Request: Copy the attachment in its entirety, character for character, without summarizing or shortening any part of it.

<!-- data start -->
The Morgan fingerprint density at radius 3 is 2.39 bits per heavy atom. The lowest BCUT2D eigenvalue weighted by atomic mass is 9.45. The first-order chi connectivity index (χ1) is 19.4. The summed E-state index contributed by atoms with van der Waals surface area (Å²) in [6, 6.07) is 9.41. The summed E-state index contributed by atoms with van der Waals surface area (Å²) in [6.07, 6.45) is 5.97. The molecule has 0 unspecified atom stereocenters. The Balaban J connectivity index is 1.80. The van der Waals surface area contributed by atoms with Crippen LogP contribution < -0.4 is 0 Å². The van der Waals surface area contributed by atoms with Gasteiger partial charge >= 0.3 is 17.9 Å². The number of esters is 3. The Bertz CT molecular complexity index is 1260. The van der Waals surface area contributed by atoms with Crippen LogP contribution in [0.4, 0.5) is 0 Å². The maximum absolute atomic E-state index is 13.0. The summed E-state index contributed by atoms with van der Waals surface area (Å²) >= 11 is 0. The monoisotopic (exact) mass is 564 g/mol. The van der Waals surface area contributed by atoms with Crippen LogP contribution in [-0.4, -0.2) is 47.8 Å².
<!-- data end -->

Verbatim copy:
The Morgan fingerprint density at radius 3 is 2.39 bits per heavy atom. The lowest BCUT2D eigenvalue weighted by atomic mass is 9.45. The first-order chi connectivity index (χ1) is 19.4. The summed E-state index contributed by atoms with van der Waals surface area (Å²) in [6, 6.07) is 9.41. The summed E-state index contributed by atoms with van der Waals surface area (Å²) in [6.07, 6.45) is 5.97. The molecule has 0 unspecified atom stereocenters. The Balaban J connectivity index is 1.80. The van der Waals surface area contributed by atoms with Crippen LogP contribution < -0.4 is 0 Å². The van der Waals surface area contributed by atoms with Gasteiger partial charge >= 0.3 is 17.9 Å². The number of esters is 3. The Bertz CT molecular complexity index is 1260. The van der Waals surface area contributed by atoms with Crippen LogP contribution in [0.4, 0.5) is 0 Å². The maximum absolute atomic E-state index is 13.0. The summed E-state index contributed by atoms with van der Waals surface area (Å²) >= 11 is 0. The monoisotopic (exact) mass is 564 g/mol. The van der Waals surface area contributed by atoms with Crippen LogP contribution in [-0.4, -0.2) is 47.8 Å².